Compare and contrast "Two Kinds" and "Rules of the Game" by Amy Tan.

Expert Answers

An illustration of the letter 'A' in a speech bubbles

"Two Kinds" and "Rules of the Game" are both short stories in their own right, as well as sections of Amy Tan's novel The Joy Luck Club . Both describe difficult relationships between Chinese immigrant mothers and their more assimilated daughters, who have to make...

See
This Answer Now

Start your 48-hour free trial to unlock this answer and thousands more. Enjoy eNotes ad-free and cancel anytime.

Get 48 Hours Free Access

"Two Kinds" and "Rules of the Game" are both short stories in their own right, as well as sections of Amy Tan's novel The Joy Luck Club. Both describe difficult relationships between Chinese immigrant mothers and their more assimilated daughters, who have to make their way in American society. Both are written from the first-person perspective of the daughter, who expresses frustration at the controlling behavior of her mother, along with some admiration for her mother's determination and resilience.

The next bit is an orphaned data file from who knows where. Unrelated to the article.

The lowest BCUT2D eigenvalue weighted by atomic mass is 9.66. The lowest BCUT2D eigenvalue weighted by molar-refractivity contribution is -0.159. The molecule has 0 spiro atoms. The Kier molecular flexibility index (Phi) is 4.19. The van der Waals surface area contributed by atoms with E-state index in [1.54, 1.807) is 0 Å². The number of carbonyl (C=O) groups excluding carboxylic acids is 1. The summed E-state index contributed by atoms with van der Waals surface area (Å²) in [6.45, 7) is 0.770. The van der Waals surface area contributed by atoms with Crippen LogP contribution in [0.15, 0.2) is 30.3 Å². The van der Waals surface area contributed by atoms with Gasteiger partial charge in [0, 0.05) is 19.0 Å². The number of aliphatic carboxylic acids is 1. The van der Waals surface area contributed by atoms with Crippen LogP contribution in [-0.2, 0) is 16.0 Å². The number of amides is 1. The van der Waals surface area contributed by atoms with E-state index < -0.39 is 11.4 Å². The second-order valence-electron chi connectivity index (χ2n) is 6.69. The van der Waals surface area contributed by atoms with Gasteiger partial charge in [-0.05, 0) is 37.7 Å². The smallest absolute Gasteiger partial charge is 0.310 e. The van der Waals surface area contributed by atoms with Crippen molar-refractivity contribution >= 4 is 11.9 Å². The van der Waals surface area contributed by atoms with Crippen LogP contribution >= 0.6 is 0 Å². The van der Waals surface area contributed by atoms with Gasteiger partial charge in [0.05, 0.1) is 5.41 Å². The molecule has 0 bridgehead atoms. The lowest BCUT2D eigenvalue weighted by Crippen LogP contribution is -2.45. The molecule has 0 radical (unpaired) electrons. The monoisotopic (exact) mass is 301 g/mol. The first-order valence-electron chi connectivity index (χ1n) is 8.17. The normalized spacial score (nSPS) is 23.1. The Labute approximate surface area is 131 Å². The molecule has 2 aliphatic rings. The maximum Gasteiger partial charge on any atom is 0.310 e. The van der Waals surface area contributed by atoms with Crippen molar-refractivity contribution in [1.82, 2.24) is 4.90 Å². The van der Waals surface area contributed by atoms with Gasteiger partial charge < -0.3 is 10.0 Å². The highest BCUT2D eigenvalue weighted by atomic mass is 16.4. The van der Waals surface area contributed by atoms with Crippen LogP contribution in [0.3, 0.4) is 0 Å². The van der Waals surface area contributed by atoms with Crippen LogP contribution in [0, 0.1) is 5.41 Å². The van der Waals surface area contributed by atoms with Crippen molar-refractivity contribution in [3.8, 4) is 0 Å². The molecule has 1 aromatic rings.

Despite these similarities between the narratives, Jing-mei and Waverly, the two narrators, are very different personalities. Jing-mei is irritated and embarrassed by her mother's constant attempts to turn her into a star. She wants to be left alone to grow up at a normal pace. Waverly is a chess prodigy who is happy to participate in her mother's schemes but angered by her overbearing behavior in relation to a game she does not even understand.

"Two Kinds" ends with Jing-mei as an adult, understanding and accepting her mother's behavior. At the end of "Rules of the Game," however, Waverly is still a child who is hoping and planning to escape from her mother's continual surveillance.

Last Updated by eNotes Editorial on